Original Article

 

Volume 346:476-483

February 14, 2002

Number 7

 

Plasma Homocysteine as a Risk Factor for Dementia and Alzheimer's Disease

Sudha Seshadri, M.D., Alexa Beiser, Ph.D., Jacob Selhub, Ph.D., Paul F. Jacques, Sc.D., Irwin H. Rosenberg, M.D., Ralph B. D'Agostino, Ph.D., Peter W.F. Wilson, M.D., and Philip A. Wolf, M.D.

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ABSTRACT

Background In cross-sectional studies, elevated plasma homocysteine levels have been associated with poor cognition and dementia. Studies of newly diagnosed dementia are required in order to establish whether the elevated homocysteine levels precede the onset of dementia or result from dementia-related nutritional and vitamin deficiencies.

Methods A total of 1092 subjects without dementia (667 women and 425 men; mean age, 76 years) from the Framingham Study constituted our study sample. We examined the relation of the plasma total homocysteine level measured at base line and that measured eight years earlier to the risk of newly diagnosed dementia on follow-up. We used multivariable proportional-hazards regression to adjust for age, sex, apolipoprotein E genotype, vascular risk factors other than homocysteine, and plasma levels of folate and vitamins B12 and B6.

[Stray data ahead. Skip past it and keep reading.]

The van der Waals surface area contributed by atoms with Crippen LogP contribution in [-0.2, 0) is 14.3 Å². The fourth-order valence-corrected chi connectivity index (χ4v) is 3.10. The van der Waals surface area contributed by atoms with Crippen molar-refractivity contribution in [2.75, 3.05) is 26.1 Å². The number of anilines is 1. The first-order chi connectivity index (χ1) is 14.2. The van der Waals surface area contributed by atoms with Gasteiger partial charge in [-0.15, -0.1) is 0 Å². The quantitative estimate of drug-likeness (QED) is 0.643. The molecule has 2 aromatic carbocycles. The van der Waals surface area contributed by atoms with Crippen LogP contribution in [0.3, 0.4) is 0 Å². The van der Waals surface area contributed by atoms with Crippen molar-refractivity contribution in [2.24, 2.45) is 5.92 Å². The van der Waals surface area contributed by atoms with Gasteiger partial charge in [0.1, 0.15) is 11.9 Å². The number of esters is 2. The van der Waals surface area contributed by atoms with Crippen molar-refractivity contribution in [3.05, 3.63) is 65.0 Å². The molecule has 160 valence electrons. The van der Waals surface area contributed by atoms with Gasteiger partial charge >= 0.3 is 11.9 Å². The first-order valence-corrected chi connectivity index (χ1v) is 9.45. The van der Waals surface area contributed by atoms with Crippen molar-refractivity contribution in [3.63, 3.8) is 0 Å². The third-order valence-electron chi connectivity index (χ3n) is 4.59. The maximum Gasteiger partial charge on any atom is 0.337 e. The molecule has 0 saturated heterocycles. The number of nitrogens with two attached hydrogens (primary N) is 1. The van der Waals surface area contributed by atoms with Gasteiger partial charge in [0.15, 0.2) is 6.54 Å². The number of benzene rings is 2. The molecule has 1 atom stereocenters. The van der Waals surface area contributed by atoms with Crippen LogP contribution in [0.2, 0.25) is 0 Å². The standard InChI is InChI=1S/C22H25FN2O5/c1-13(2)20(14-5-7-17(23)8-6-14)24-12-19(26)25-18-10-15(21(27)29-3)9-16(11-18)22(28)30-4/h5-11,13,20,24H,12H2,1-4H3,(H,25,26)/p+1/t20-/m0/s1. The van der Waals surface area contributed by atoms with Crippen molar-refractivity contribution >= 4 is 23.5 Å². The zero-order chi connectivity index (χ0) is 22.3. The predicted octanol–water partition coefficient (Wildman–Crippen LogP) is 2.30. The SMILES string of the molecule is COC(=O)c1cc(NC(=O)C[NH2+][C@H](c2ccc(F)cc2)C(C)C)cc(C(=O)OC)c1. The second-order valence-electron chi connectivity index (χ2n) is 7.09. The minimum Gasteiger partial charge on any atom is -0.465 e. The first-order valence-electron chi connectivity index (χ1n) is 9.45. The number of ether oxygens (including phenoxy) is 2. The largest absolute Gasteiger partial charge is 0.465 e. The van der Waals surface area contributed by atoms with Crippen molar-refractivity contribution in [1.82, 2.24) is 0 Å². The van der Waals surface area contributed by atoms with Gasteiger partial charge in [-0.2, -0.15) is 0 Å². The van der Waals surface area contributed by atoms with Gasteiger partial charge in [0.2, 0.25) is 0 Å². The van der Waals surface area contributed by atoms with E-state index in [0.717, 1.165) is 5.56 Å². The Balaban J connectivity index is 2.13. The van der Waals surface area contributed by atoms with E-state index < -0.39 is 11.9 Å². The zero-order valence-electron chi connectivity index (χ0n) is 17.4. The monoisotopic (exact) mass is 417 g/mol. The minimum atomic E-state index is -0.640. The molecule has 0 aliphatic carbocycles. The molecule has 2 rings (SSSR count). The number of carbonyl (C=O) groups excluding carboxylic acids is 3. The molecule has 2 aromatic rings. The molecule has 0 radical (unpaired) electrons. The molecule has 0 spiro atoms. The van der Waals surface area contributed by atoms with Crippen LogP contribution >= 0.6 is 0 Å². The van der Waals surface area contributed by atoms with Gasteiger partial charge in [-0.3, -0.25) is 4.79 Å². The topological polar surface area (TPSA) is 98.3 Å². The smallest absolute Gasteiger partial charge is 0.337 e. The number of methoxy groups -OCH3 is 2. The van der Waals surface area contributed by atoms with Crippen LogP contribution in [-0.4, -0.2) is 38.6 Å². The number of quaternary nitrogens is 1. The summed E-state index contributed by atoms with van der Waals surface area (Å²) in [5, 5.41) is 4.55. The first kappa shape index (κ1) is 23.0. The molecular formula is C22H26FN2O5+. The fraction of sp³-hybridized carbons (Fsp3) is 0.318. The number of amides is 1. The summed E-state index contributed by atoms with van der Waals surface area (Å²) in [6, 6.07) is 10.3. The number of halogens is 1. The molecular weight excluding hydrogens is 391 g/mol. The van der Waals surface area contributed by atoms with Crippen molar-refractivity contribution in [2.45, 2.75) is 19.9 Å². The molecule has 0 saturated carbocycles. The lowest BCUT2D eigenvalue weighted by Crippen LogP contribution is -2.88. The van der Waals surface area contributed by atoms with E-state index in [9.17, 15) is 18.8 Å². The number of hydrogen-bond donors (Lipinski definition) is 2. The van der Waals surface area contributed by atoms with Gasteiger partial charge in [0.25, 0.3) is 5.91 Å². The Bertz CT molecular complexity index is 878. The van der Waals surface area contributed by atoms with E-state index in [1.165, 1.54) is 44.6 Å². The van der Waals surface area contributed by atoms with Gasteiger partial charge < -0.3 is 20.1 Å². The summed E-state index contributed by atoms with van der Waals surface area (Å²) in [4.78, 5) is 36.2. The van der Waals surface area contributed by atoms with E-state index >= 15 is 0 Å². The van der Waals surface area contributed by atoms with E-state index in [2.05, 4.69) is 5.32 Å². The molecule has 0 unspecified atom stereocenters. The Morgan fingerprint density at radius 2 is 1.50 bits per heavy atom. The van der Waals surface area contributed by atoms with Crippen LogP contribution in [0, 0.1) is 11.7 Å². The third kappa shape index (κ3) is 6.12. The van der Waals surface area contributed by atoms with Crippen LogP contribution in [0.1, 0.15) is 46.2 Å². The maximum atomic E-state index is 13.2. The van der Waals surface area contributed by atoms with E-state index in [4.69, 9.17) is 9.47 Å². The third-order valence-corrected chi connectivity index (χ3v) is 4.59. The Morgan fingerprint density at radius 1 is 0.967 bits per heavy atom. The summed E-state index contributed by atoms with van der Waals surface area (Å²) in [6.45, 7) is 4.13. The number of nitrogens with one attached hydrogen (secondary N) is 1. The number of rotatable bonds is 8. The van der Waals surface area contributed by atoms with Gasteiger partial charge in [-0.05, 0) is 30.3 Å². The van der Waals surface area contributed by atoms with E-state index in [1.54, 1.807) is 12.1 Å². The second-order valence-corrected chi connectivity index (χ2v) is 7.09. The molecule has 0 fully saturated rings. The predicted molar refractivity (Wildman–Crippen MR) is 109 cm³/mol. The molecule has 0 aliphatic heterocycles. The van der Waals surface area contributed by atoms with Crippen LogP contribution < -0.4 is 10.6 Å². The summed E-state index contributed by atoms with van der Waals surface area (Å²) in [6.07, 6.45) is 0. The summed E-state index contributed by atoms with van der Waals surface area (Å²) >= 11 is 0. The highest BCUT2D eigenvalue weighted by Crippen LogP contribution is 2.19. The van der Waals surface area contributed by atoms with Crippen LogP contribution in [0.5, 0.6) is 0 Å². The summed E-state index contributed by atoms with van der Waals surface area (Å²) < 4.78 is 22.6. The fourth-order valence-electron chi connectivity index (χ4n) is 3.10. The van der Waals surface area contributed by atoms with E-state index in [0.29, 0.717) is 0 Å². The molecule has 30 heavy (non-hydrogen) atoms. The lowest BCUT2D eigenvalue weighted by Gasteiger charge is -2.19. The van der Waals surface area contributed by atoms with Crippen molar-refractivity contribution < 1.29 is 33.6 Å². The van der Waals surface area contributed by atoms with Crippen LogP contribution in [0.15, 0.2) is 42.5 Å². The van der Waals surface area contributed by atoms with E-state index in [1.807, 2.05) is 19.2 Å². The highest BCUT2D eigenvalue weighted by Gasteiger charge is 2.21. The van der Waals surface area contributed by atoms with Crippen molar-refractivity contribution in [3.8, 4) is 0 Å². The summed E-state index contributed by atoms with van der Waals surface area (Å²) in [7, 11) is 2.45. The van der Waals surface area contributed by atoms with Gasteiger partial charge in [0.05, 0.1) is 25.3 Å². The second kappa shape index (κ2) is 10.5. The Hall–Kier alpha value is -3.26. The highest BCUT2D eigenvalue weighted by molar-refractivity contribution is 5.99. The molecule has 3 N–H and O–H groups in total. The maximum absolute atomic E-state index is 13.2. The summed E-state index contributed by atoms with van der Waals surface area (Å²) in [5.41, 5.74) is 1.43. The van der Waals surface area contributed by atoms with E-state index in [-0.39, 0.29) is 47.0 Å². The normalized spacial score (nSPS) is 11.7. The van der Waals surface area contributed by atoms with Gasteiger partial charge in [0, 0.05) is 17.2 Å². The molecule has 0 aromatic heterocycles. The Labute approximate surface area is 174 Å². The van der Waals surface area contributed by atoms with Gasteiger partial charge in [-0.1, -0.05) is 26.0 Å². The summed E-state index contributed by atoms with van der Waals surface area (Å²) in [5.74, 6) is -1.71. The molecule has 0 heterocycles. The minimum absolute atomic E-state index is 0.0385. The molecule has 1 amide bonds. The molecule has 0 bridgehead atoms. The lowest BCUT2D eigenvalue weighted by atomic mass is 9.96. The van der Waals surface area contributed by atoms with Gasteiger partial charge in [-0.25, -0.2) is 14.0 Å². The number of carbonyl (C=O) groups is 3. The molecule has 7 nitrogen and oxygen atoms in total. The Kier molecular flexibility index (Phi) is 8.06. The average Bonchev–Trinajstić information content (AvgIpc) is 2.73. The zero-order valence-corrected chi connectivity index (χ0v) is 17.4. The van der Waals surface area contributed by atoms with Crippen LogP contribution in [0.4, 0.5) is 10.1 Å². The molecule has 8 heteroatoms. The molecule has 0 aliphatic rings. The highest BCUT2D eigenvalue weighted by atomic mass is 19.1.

Results Over a median follow-up period of eight years, dementia developed in 111 subjects, including 83 given a diagnosis of Alzheimer's disease. The multivariable-adjusted relative risk of dementia was 1.4 (95 percent confidence interval, 1.1 to 1.9) for each increase of 1 SD in the log-transformed homocysteine value either at base line or eight years earlier. The relative risk of Alzheimer's disease was 1.8 (95 percent confidence interval, 1.3 to 2.5) per increase of 1 SD at base line and 1.6 (95 percent confidence interval, 1.2 to 2.1) per increase of 1 SD eight years before base line. With a plasma homocysteine level greater than 14 µmol per liter, the risk of Alzheimer's disease nearly doubled.

Conclusions An increased plasma homocysteine level is a strong, independent risk factor for the development of dementia and Alzheimer's disease.


Source Information

From the Department of Neurology (S.S., P.A.W.) and the Department of Medicine (P.W.F.W.), Boston University School of Medicine; the Department of Epidemiology and Biostatistics, Boston University School of Public Health (A.B.); the Jean Mayer U.S. Department of Agriculture Human Nutrition Research Center on Aging, Tufts University (J.S., P.F.J., I.H.R.); and the Department of Mathematics and Statistics, Boston University (R.B.D.) — all in Boston.

Address reprint requests to Dr. Wolf at the Department of Neurology (Neurological Epidemiology and Genetics), Boston University School of Medicine, 715 Albany St., B-608, Boston, MA 02118-2526, or at pawolf@bu.edu.

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